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I have been an editor for students for over 16 years. Along the way, I’ve noticed some mistakes that students from every level tend to make. One of the biggest—and easiest to correct—is not reading the directions for the assignment. So many students come to WordsRU for proofreading or editing of a paper, theses, or dissertation because they have received negative feedback from a professor, supervisor, or Chair that their paper has not met the requirements of the assignment. In almost every instance, the problem is that he or she has not followed the directions. Take the time to read—really read!—the assignment requirements or the theses/dissertation guide!
If you have a professor who has not provided guidelines for the assignment or if your school takes a more “free-form” approach to the thesis or dissertation, then follow the basic rules for writing that you learned in your early school years: (a) introduce the topic, (b) discuss the topic, (c) summarize what you discussed.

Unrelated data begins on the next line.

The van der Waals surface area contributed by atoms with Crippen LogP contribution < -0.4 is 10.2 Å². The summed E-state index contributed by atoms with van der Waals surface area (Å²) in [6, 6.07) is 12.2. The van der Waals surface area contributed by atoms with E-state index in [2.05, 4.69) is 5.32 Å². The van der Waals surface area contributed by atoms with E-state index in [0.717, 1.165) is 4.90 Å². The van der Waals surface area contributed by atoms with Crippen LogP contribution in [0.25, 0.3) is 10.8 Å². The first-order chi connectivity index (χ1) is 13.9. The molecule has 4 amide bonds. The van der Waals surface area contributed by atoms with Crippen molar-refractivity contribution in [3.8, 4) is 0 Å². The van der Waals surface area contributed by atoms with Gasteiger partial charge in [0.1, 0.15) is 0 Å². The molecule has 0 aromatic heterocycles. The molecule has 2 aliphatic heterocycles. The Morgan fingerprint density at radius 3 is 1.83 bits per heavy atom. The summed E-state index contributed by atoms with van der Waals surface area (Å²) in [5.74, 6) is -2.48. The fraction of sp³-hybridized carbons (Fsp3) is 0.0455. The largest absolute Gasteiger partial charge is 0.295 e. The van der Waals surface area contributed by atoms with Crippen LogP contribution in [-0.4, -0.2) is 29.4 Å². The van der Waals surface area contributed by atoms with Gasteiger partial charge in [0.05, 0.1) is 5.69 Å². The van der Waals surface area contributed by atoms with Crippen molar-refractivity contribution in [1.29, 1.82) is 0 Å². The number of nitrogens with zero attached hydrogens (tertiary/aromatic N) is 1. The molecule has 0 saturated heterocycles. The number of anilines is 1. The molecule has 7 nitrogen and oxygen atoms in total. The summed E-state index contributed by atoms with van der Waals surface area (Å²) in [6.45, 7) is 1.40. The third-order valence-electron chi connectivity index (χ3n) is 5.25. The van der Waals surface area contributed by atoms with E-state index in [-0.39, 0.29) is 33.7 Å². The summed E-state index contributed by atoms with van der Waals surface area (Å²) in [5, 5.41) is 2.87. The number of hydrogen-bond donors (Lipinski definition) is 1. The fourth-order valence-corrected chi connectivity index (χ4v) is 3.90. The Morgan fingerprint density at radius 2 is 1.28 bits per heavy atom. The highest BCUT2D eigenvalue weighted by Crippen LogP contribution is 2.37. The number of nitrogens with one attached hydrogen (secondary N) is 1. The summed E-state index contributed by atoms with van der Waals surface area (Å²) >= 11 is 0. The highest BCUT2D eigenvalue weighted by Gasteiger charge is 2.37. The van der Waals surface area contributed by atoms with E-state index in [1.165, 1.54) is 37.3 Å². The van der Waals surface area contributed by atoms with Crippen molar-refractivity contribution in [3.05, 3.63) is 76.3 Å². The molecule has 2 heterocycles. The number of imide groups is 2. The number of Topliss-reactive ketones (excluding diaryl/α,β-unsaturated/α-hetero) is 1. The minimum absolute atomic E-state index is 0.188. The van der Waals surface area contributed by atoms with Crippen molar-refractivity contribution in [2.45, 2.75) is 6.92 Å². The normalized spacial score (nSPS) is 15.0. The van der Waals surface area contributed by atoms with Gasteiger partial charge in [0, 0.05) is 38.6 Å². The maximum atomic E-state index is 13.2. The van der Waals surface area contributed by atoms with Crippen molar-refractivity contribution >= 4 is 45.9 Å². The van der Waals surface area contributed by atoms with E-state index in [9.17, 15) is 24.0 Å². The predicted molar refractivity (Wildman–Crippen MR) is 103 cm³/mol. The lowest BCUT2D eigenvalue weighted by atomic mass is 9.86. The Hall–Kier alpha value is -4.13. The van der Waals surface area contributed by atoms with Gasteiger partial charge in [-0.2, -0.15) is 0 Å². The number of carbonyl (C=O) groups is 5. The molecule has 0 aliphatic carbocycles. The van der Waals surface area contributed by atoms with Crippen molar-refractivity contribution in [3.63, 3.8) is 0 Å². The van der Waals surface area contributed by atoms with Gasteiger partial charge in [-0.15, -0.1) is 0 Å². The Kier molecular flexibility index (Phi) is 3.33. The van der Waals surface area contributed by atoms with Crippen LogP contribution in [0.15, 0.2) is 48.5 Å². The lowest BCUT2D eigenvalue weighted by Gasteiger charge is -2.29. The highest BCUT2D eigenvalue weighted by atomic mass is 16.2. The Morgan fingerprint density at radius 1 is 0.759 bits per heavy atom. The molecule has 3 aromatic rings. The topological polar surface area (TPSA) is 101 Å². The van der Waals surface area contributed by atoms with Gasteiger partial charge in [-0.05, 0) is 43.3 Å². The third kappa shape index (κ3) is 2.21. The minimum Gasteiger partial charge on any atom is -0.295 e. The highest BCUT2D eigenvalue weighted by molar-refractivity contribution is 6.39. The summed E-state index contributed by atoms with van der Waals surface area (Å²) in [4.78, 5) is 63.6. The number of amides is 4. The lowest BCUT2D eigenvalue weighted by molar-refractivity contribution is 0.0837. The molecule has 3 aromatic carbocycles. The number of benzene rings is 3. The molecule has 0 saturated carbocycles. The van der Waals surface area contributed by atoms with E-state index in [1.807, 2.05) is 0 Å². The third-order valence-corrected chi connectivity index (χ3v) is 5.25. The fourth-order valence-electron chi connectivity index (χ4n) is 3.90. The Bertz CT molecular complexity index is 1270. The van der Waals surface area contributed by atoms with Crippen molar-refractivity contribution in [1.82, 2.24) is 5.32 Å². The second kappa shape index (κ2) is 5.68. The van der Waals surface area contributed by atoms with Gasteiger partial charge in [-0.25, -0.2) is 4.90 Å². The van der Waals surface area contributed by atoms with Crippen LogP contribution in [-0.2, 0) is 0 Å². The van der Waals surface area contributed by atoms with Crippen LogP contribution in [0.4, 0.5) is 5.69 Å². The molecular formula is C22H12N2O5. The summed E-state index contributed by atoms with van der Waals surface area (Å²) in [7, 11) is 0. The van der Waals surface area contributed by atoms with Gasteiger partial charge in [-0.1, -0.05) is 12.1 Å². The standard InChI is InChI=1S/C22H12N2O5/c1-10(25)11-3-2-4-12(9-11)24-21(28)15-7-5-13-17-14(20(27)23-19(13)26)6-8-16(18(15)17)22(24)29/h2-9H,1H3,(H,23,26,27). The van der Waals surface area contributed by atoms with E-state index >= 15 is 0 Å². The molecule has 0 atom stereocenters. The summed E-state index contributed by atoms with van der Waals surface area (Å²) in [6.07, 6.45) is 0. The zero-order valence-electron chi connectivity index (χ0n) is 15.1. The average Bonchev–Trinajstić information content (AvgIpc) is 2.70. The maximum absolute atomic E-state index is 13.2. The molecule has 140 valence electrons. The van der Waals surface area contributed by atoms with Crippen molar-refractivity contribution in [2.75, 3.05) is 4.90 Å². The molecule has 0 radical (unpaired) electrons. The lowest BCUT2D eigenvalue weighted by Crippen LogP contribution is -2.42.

Having an editor is helpful because you have a second set of eyes reading your paper. Not only will an editor will find errors that make your paper hard to read (such as punctuation, grammar, sentence structure, etc.), but your editor will also point out when your discussion is straying off-point. When you provide the assignment requirements or thesis/dissertation guide, your editor can draw your attention to issues of organization and whether you have addressed the areas crucial to the assignment.
An important final thought on the topic of following directions: Your professors have worked hard to provide you with the components that they want to see. Having an editor to help you with making the paper more readable is beneficial to you because your professor or Chair can then read your paper for content, rather than get annoyed because he or she is getting hung up on ineffective writing and poor organization.
How do you prepare for and write a paper? Do you follow the guidelines like a recipe or are you more free-style, making up your own rules as you go? What works for you? What doesn’t work?